Midnight Lunch Team Worksheets

Sara Miller Caldicott, great grandniece of Thomas Edison and author of the new book Midnight Lunch, has translated Edison’s world-changing innovation methods for use in the 21st century. Here are some of her thoughts on collaboration:

True collaboration embraces:

  • discovery learning mindset versus a pure task orientation
  • A belief in anticipating and creating rather than merely reacting and responding
  • Presence of inspiration across multiple facets of both individual and team endeavors
  • Coherence of purpose
  • A dedication to elevating the performance of every team member
  • Connections to human and social networks of influence

Do these qualities sound different from the ones valued by your team? Do they draw upon ideas that feel new or seem broader than your current concept of what teamwork embraces?

Based on experience, the answer would be yes.

So what are you going to do about it?

Caldicott has developed a series of 12 worksheets so your team can integrate its project work with true collaboration concepts in her new book, Midnight Lunch: The 4 Phases of Team Collaboration Success, from Thomas Edison’s Lab.

Why not integrate these worksheets into a weekly learning exercise with your team?

 

 

Download all the worksheets here:

Week 1: The Roots of the 4 Phases of Collaboration

Week 2: Global Forces Impacting Collaboration

Week 3: Phase 1 – Capacity – Diversity

Week 4: Phase 2 – Capacity – Small Teams Foster Collegiality

Week 5: Phase 2 – Context – Solo Meld Expands Individual Creative Efforts

Week 6: Phase 3 – Context – The Pathway to Breakthroughs

Week 7: Phase 3 – Coherence: Deepening Bonds Through Inspiration

Week 8: Phase 3 – Coherence: Fostering Debate and Progress

Week 9: Phase 4 – Complexity: Spotting and Leveraging Complex Systems

Week 10: Phase 4 – Complexity: Social Media and Viral Networks

Week 11: Phase 4 – Complexity: Harnessing Collective Intelligence

Week 12: Facing the Future: The Long-Term Impacts of Collaboration

 

Read more from Sarah Miller Caldicott here.

Purchase Midnight Lunch here or as a Kindle version here.

Read our Sums book summary of Midnight Lunch here. Go here to register for our biweekly release of future Sums.

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ABOUT THE AUTHOR

Sarah Miller Caldicott

Sarah Miller Caldicott

A great grandniece of Thomas Edison, Sarah Miller Caldicott has been engaged in creativity and innovation throughout her life. Inspired by a family lineage of inventors dating back five generations, Sarah spent the first 15 years of her 25-year career as an executive with Global 500 firms including Quaker Oats/Pepsi and the Helene Curtis subsidiary of Unilever. Working with global teams, Sarah spearheaded major innovation initiatives in North America, Europe, and Asia. Concerned that America risks losing its innovation edge, Sarah spent three years researching Edison’s innovation methods with experts at Rutgers University. She co-authored the first book ever written on the subject of Thomas Edison’s world-changing innovation methods. Entitled Innovate Like Edison: The Five Step System for Breakthrough Business Success, Sarah’s book has been translated into 5 languages and is used as an innovation textbook in graduate and undergraduate programs across the US. Sarah's newest book, Midnight Lunch: The 4 Phases of Team Collaboration Success, has just been released from Wiley publishing. Midnight Lunch reveals how to develop collaboration as a backbone for innovation success in the digital era.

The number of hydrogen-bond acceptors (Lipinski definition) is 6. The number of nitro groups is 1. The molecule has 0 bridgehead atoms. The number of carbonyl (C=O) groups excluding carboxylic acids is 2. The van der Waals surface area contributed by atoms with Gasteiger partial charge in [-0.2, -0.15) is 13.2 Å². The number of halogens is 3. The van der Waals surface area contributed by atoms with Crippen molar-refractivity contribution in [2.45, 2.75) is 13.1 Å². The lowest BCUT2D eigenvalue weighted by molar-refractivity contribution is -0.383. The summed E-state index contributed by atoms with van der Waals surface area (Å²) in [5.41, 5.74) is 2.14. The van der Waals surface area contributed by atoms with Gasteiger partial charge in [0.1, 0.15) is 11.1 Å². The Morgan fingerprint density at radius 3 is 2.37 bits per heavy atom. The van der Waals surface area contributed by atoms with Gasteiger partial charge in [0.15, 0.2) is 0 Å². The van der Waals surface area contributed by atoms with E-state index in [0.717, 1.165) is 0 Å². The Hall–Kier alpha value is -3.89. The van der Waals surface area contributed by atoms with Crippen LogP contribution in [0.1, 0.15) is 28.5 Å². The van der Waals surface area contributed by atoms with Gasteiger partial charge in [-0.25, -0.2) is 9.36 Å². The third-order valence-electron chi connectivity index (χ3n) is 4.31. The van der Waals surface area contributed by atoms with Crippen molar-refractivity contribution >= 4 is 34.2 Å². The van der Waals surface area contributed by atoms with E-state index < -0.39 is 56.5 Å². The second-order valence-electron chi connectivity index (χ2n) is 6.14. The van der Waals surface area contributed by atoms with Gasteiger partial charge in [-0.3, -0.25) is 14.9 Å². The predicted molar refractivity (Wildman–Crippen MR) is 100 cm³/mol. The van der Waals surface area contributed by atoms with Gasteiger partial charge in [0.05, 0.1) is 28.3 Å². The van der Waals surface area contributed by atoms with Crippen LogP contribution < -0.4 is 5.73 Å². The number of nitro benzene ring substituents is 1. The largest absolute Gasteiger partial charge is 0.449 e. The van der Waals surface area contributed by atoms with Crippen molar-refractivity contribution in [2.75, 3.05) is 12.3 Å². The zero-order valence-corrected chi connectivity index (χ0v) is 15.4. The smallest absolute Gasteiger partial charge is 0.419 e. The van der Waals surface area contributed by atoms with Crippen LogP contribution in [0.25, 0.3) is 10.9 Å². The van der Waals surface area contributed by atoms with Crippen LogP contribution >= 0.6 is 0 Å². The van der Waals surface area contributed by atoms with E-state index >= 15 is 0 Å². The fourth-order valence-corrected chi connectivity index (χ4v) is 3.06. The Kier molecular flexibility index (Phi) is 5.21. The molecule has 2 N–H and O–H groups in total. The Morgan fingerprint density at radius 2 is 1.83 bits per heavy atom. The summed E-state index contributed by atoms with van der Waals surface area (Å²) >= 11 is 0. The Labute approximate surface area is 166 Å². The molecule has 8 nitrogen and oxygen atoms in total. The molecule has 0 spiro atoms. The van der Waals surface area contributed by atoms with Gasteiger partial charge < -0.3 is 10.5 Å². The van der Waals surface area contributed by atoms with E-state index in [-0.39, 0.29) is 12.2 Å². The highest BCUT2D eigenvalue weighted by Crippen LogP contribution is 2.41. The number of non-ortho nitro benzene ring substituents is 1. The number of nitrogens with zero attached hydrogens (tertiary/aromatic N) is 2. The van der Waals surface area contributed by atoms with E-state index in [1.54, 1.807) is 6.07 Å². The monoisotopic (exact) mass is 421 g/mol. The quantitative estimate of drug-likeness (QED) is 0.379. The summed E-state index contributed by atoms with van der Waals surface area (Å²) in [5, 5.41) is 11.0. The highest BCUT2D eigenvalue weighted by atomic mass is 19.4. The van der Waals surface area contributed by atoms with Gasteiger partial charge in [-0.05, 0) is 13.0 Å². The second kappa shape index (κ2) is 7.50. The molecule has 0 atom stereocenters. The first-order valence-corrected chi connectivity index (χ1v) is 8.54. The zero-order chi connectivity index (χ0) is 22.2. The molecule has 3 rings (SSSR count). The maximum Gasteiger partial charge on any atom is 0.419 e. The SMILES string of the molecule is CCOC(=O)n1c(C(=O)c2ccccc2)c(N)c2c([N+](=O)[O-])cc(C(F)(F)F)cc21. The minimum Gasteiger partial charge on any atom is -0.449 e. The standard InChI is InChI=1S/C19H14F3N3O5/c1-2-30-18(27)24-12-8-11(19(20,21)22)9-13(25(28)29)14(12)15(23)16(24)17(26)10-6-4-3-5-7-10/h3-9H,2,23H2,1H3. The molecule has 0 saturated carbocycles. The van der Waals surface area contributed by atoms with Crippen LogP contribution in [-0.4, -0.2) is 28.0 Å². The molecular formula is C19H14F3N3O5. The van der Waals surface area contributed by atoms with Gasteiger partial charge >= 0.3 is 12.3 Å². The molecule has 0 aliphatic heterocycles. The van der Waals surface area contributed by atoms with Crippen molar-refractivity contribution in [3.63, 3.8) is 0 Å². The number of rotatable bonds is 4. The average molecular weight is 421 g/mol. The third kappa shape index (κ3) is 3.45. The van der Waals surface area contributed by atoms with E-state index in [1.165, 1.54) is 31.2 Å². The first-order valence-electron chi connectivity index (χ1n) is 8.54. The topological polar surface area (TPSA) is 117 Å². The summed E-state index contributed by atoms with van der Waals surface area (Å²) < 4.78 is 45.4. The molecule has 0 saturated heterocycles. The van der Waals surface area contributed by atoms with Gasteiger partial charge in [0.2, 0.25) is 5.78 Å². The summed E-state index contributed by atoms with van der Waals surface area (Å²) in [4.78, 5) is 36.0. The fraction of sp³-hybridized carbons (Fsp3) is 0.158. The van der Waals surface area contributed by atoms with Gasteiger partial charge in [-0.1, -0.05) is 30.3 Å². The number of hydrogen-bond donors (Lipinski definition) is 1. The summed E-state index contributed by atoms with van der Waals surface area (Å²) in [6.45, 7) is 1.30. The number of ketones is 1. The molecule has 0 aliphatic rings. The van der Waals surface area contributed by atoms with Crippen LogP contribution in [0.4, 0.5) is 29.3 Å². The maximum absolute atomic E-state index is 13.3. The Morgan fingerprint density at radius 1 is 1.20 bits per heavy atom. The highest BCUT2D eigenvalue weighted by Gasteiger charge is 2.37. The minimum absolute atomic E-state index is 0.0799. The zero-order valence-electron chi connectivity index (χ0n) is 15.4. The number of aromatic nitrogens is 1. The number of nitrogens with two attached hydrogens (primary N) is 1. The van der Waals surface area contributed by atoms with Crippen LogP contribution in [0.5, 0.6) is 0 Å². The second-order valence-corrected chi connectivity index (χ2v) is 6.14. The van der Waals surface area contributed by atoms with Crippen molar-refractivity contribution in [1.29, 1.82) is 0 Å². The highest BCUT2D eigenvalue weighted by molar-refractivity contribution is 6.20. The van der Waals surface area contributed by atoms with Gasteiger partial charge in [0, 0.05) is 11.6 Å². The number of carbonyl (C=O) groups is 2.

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COMMENTS

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Recent Comments
If someone wants entertainment they're going to the wrong place. Church is not a place for entertainment...or in my opinion a barrage of coffee and donuts. Why are churches today bringing the world INTO them? Then there's the thing with children...age appropriate??? These little guys can pick stuff up in service. Besides Jesus said Suffer little children, and forbid them not, to come unto me: for of such is the kingdom of heaven. Mt. 19:14.
 
— Laurie
 
I love the intentionality here as well as the challenge to look at the data. That's missing so many times. I would like to offer a contrarian's take. Church members and regular attenders have so many ways to get information: Announcements, bulletins, social channels, relationships, and email being among the options. But brand new people are likely going to check out the website and that's it. It might be wiser for churches with limited time and resources to focus their website almost exclusively to guests. This group of people isn't looking for a calendar of events but wants to know about regular programs. They probably aren't interested in watching all of the messages but instead may want to preview one of the services. For the times we need church members to go to websites (sign up for camp, join a group, etc), we're probably better off designing and promoting a specific page rather than cluttering up the homepage.
 
— Michael Lukaszewski (@mlukaszewski)
 
A great question! Unfortunately, the Church Unique Kit is no longer available in print form. We are working on revising it and updating it into an online experience, but that project is at least six months out. An alternative is to come to an upcoming certification class. There is one May 15-18 in Houston, and October 23-26 in Atlanta.
 
— VRcurator
 

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